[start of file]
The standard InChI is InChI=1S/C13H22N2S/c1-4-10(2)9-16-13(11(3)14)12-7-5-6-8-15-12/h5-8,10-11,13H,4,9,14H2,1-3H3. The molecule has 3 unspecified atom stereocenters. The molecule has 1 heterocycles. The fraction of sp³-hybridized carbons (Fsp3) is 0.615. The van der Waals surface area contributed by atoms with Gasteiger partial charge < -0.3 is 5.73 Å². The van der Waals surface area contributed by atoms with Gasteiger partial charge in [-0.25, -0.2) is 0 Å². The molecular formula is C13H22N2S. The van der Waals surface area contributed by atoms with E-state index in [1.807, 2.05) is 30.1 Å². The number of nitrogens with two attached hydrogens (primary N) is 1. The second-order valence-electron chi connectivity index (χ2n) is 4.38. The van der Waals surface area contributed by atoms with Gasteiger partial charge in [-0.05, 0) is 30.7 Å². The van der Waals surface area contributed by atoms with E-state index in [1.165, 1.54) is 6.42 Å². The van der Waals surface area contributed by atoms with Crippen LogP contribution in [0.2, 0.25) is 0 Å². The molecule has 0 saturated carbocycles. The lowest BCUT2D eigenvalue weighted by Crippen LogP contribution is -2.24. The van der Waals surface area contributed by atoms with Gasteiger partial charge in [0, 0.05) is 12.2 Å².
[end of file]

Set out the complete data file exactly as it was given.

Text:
The standard InChI is InChI=1S/C13H22N2S/c1-4-10(2)9-16-13(11(3)14)12-7-5-6-8-15-12/h5-8,10-11,13H,4,9,14H2,1-3H3. The molecule has 3 unspecified atom stereocenters. The molecule has 1 heterocycles. The fraction of sp³-hybridized carbons (Fsp3) is 0.615. The van der Waals surface area contributed by atoms with Gasteiger partial charge < -0.3 is 5.73 Å². The van der Waals surface area contributed by atoms with Gasteiger partial charge in [-0.25, -0.2) is 0 Å². The molecular formula is C13H22N2S. The van der Waals surface area contributed by atoms with E-state index in [1.807, 2.05) is 30.1 Å². The number of nitrogens with two attached hydrogens (primary N) is 1. The second-order valence-electron chi connectivity index (χ2n) is 4.38. The van der Waals surface area contributed by atoms with Gasteiger partial charge in [-0.05, 0) is 30.7 Å². The van der Waals surface area contributed by atoms with E-state index in [1.165, 1.54) is 6.42 Å². The van der Waals surface area contributed by atoms with Crippen LogP contribution in [0.2, 0.25) is 0 Å². The molecule has 0 saturated carbocycles. The lowest BCUT2D eigenvalue weighted by Crippen LogP contribution is -2.24. The van der Waals surface area contributed by atoms with Gasteiger partial charge in [0, 0.05) is 12.2 Å².